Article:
|The band at Snappa's in Marsh Harbour|
On Wednesday morning, we went to pick up our anchor so we could fuel up at Marsh Harbour Marina. The winds were strong but the seas were reasonable enough to make our way through Whale Cay cut, which can be challenging.
In the middle of raising the chain, the windlass buttons stopped moving the anchor chain up or down. After resetting the circuit breaker, checking the slow blow fuse and trying a number of other things, the buttons still did nothing.
After some troubleshooting (which involved emptying out the considerable contents of the forward berth that serves as our workshop and all-purpose storage area), Matt narrowed the issue down to the windlass motor itself rather than the wiring or controller. Matt removed the motor after several hours of work, some deadly corrosion removal spray, and lots of banging with heavy tools.
He emailed the windlass company and a rep answered right away and was very responsive and helpful. The only issue would be the money for a new motor ($800 plus international FedEx shipping rates) and the time it would take to get it shipped to us.
Matt posted on Cruiser's Forum and someone mentioned that there was an electronics shop in Marsh Harbour. Even though it was past 5 p.m., Matt went over to where the shop was supposed to be. It has been a charter boat operation (not an electronics shop) for several years but a guy named Terrence was very friendly and helpful and referred us to a guy named Carl. Carl Swann works on alternators and other electric engines and generators. Terrence dropped the motor off at Carl's house that evening and Carl had it fixed the next afternoon by cleaning and resurfacing the brushes, for less than $130. It turns out that although the outside of the motor is very corroded, the inside is like new.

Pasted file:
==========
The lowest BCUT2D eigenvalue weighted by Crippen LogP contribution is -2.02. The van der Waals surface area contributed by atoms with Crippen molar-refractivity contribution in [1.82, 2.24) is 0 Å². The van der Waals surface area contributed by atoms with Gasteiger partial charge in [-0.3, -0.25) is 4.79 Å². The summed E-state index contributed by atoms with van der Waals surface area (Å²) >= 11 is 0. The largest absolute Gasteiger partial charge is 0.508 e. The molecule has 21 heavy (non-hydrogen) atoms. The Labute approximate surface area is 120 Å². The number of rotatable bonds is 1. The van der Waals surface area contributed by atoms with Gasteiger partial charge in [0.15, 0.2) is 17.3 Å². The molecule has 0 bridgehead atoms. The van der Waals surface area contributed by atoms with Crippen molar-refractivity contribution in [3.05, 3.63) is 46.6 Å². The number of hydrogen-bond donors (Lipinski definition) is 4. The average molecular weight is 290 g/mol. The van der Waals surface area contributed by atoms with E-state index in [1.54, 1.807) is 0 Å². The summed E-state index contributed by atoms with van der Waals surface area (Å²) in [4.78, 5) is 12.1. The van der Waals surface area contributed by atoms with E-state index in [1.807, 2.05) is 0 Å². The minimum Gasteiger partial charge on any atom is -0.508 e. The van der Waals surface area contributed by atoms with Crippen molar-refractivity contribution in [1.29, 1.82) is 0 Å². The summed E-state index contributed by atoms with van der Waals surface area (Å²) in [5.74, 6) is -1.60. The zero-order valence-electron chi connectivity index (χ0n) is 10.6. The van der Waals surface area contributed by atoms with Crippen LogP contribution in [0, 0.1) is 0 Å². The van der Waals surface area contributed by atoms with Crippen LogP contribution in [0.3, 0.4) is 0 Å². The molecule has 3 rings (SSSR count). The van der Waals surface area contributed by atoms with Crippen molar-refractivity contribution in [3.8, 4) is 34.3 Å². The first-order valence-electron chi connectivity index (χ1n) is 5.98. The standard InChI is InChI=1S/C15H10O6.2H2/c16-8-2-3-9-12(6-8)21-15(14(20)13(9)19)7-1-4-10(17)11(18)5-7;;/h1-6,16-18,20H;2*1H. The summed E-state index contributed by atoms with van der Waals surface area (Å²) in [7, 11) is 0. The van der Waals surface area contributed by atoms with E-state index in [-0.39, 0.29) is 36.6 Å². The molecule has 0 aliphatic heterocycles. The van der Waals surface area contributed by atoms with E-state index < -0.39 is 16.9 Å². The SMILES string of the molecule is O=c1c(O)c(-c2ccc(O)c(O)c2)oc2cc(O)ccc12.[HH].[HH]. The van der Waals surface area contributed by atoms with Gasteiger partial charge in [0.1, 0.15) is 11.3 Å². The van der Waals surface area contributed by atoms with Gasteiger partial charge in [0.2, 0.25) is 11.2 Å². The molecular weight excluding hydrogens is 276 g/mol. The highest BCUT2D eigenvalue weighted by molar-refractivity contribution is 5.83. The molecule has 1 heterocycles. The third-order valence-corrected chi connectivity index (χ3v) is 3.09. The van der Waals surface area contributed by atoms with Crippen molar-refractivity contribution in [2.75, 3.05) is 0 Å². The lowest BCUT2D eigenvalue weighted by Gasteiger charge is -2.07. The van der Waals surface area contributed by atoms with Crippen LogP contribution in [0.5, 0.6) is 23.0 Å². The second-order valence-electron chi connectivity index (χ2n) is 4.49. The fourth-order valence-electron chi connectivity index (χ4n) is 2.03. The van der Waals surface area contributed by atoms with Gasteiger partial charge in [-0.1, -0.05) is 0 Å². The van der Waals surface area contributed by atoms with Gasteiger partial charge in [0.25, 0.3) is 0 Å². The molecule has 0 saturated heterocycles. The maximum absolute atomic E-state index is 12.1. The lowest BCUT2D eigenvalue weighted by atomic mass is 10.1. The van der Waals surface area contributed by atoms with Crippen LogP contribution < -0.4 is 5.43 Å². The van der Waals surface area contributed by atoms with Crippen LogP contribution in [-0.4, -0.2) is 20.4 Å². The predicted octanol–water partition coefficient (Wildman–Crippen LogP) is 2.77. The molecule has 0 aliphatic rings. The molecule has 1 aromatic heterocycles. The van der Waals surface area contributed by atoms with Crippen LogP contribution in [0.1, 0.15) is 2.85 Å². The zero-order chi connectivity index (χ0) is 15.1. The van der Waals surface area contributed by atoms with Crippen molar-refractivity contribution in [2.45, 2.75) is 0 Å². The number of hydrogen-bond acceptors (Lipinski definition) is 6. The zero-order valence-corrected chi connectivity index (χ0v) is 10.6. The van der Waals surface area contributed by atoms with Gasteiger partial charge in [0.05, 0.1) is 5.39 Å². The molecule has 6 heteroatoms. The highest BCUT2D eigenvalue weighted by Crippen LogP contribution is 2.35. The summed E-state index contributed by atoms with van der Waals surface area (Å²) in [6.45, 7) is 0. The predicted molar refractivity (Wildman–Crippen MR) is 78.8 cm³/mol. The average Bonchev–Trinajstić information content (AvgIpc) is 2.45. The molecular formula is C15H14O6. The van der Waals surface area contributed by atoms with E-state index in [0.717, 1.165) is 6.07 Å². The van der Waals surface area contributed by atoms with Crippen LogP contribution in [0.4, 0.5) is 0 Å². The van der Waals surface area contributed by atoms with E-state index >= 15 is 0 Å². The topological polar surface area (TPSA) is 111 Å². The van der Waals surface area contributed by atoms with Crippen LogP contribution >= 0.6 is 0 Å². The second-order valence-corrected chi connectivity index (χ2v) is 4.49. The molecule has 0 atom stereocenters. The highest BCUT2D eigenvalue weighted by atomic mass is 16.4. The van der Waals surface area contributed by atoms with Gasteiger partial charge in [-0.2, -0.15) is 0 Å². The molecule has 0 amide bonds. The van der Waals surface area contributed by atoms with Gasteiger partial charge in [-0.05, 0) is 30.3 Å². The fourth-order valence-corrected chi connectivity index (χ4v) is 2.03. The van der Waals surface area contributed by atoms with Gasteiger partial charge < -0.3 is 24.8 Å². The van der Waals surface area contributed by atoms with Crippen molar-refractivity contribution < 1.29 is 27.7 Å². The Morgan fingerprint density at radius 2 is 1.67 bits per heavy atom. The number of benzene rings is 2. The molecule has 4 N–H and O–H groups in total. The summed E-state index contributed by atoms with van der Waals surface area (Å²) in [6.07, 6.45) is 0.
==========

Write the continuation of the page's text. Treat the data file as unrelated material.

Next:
Although it was disappointing that something else broke and we couldn't leave as planned, it could have been much worse. The motor could have died in some remote location rather than Marsh Harbour or with the anchor dragging on the ground (making it difficult to move the boat but not safe to leave it in place). We jury-rigged a way to let out a little more anchor chain but it was a very kludgey process. There is no good way to raise and lower our gigantic 110-pound anchor manually with our current set-up.
The main thing we learned from all this is that Matt can indeed fit into the anchor locker. However, he did need to pull off some Cirque du Soleil contortions to get in and out of there so it's probably still all me if we need maintenance in there.
Addendum: I'm not superstitious but right after I wrote this, while Matt was installing the motor, he bent a screw that had been stripped while trying to tighten it. This resulted in the motor no longer working and another $169 to Carl. Then as we were attempting to raise our anchor, we forgot to remove the small line that we had used to take the load off the windlass, which wrapped itself around the winch. This required the slow blow fuse to be replaced and the motor to be reinstalled yet again (due to the shear key that was slipping).
We finally left Marsh Harbour and have worked our way up to Green Turtle Cay. We will explore the area for a few days as we wait for the wind to carry us up to Charleston.
A church on Man-O-War Cay, which is a dry island (no alcohol).